Despite social media outreach and other calls for help spanning over three weeks, migrants from Jharkhand are still waiting for relief.
By Niket Nishant
April 14, 2020
About 60 migrant workers from Godda district in Jharkhand are stuck in Thane, Maharashtra amid the nationwide lockdown over Covid-19. Despite reaching out to authorities in Jharkhand, they are yet to receive any relief, they say.
On April 13, Dr. Irfan Ansari, Congress MLA from Jamtara in Jharkhand had shared a photograph and contact details of these workers through Twitter. The MLA’s call for help was noted by the Thane Police, who were given the workers’ address by the Covid-19 Control Room in Jharkhand. However, no help has reached them so far. .
“We have been desperately seeking help since at least March 25,” said Mr. Sakib-ul Ansari, one of these workers. “We have spoken to Dr. Irfan Ansari and Mr. Furkan Ansari (former Member of Parliament from Godda). We were asked to give our address to the Block Development Officer in Godda and we did so. But we are still stuck without help.”
They say that they are now frustrated at the inaction of the authorities. “Everyone we call for help suggests a different course of action,” added Mr. Ansari. “We are taking ration on debit from nearby shops but we don’t know how long we can go on.”
In recent days, reports of various migrant workers from Jharkhand stuck in other states have prompted a social media outreach by the state authorities. Chief Minister Mr. Hemant Soren, while stressing the need for extension of the lockdown, tweeted, “Besides strengthening social security, Jharkhand government is also working to help our migrant workers in other states through the DBT scheme.”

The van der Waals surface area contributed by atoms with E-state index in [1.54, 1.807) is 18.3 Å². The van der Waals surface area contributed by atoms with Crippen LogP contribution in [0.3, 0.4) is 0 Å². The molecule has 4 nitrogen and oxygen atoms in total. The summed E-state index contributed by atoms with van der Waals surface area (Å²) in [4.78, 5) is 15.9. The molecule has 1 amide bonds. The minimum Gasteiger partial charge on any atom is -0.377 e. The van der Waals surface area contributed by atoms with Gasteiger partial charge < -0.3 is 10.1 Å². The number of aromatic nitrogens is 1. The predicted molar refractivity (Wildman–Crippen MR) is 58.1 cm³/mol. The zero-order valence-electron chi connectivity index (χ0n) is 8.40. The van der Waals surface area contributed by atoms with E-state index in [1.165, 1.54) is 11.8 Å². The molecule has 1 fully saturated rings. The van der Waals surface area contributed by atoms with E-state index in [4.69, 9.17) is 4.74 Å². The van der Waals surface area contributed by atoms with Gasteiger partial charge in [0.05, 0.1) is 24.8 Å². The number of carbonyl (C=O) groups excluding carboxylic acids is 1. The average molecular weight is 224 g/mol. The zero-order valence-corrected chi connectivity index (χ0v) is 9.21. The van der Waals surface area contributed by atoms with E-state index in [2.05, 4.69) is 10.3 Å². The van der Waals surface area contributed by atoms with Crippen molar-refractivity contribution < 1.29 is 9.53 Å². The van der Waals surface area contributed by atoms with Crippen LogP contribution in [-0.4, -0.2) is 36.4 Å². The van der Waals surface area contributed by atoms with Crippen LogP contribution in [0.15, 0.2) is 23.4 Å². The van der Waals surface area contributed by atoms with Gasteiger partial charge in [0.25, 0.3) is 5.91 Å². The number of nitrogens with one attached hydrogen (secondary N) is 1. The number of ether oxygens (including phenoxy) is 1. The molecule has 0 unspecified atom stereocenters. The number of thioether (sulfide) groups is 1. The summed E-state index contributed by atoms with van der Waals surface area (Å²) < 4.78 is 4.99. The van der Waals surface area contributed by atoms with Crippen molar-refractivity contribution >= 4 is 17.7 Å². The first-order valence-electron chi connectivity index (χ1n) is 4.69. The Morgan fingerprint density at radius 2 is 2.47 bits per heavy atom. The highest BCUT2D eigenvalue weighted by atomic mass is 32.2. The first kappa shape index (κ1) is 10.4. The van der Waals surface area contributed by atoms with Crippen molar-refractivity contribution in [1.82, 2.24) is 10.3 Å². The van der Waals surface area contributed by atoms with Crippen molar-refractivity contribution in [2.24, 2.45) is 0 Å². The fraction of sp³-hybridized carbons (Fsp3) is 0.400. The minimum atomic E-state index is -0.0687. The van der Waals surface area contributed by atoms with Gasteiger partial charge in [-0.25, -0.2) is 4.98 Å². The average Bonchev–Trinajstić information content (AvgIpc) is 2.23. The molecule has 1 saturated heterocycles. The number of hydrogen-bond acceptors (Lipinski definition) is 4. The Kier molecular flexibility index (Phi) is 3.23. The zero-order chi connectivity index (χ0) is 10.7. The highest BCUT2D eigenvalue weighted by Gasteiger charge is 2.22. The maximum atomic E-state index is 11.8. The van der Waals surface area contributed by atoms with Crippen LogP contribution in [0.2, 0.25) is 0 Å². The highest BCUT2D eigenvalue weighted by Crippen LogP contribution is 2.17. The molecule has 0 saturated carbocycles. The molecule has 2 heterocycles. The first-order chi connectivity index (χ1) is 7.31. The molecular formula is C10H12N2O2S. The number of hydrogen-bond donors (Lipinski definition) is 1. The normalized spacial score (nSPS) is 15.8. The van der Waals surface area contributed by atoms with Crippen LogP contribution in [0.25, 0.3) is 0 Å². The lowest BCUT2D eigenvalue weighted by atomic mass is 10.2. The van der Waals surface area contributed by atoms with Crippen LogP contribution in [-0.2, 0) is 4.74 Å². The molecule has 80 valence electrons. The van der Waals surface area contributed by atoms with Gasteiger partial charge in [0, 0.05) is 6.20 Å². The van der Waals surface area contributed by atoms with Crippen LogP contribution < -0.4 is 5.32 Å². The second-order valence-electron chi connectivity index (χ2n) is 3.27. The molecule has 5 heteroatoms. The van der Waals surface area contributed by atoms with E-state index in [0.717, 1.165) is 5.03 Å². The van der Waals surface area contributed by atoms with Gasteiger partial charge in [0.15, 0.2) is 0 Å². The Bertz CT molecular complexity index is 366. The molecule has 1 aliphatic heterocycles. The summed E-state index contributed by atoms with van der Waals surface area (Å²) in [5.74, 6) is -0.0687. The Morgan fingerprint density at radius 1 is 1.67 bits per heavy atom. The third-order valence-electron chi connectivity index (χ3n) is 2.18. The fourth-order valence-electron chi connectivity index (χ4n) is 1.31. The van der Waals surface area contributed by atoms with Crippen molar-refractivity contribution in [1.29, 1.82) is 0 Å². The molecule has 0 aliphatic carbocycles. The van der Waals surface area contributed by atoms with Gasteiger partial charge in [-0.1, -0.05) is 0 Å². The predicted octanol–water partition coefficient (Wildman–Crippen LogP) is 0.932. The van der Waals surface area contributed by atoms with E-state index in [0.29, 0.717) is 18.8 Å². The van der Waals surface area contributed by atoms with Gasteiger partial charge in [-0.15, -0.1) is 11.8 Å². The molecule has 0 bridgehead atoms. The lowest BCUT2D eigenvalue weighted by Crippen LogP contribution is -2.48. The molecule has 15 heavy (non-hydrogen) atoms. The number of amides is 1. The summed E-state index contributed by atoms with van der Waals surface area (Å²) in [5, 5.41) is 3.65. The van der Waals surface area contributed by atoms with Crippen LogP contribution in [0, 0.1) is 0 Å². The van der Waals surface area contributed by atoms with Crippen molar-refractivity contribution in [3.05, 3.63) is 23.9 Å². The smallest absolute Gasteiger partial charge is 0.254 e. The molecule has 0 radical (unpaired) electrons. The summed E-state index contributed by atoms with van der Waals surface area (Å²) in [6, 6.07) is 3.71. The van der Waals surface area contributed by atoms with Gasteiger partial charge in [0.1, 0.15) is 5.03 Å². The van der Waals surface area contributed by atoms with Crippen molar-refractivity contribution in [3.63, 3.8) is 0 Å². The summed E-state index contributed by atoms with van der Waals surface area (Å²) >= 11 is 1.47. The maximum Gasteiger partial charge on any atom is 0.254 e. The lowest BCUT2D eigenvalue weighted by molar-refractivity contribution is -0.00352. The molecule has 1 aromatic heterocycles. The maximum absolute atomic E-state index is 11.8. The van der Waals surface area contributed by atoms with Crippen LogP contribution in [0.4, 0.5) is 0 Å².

The Direct Benefit Transfer (DBT) scheme, launched by the Government of India, is a scheme to transfer the subsidies of various social welfare schemes like MNREGA payments, LPG subsidy, scholarships etc. directly into the bank account of the beneficiary.
In similar cases in Delhi and Surat, where 20 and 11 migrant labourers respectively were stuck, rations were provided after the local police’s intervention at the behest of Jharkhand authorities, Newsnet has learnt.
The nationwide lockdown has prompted a reverse migration of migrant labourers from their places of work to their home states. At least two dozen such migrants have died on their way back. The lockdown, which was to end on April 15, has now been extended to May 3.
Mr. Manoj Mishra of the Jharkhand Human Rights Conference says the problems arising out of the faulty implementation of the lockdown needs to be addressed soon. “All states should work to ease the burden on the migrants staying within their borders. Rations and other provisions should be provided. And if that is not possible, there should be an arrangement to send them back to their homes, safely.”
Photo credits: AFP